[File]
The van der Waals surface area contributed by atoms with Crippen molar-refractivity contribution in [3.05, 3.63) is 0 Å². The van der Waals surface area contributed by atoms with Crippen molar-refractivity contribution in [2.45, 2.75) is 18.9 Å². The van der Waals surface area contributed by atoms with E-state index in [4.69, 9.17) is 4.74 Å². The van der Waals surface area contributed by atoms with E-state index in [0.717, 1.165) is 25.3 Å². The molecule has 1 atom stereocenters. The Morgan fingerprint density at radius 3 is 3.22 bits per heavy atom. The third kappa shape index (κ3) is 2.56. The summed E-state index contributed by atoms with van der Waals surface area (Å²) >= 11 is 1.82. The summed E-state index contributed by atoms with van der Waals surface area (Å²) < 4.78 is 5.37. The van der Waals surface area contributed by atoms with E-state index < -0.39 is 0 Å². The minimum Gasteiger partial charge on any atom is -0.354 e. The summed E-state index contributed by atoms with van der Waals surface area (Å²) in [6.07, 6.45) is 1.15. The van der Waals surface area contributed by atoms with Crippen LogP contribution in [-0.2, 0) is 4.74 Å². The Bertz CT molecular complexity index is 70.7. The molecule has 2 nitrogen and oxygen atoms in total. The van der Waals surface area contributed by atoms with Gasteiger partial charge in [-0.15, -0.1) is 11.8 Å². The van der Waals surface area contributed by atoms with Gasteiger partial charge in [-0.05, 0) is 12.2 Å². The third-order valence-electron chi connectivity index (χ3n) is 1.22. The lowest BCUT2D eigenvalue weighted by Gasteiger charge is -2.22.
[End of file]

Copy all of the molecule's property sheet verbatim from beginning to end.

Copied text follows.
The van der Waals surface area contributed by atoms with Crippen molar-refractivity contribution in [3.05, 3.63) is 0 Å². The van der Waals surface area contributed by atoms with Crippen molar-refractivity contribution in [2.45, 2.75) is 18.9 Å². The van der Waals surface area contributed by atoms with E-state index in [4.69, 9.17) is 4.74 Å². The van der Waals surface area contributed by atoms with E-state index in [0.717, 1.165) is 25.3 Å². The molecule has 1 atom stereocenters. The Morgan fingerprint density at radius 3 is 3.22 bits per heavy atom. The third kappa shape index (κ3) is 2.56. The summed E-state index contributed by atoms with van der Waals surface area (Å²) >= 11 is 1.82. The summed E-state index contributed by atoms with van der Waals surface area (Å²) < 4.78 is 5.37. The van der Waals surface area contributed by atoms with E-state index < -0.39 is 0 Å². The minimum Gasteiger partial charge on any atom is -0.354 e. The summed E-state index contributed by atoms with van der Waals surface area (Å²) in [6.07, 6.45) is 1.15. The van der Waals surface area contributed by atoms with Crippen LogP contribution in [-0.2, 0) is 4.74 Å². The Bertz CT molecular complexity index is 70.7. The molecule has 2 nitrogen and oxygen atoms in total. The van der Waals surface area contributed by atoms with Gasteiger partial charge in [-0.15, -0.1) is 11.8 Å². The van der Waals surface area contributed by atoms with Gasteiger partial charge in [-0.05, 0) is 12.2 Å². The third-order valence-electron chi connectivity index (χ3n) is 1.22. The lowest BCUT2D eigenvalue weighted by Gasteiger charge is -2.22.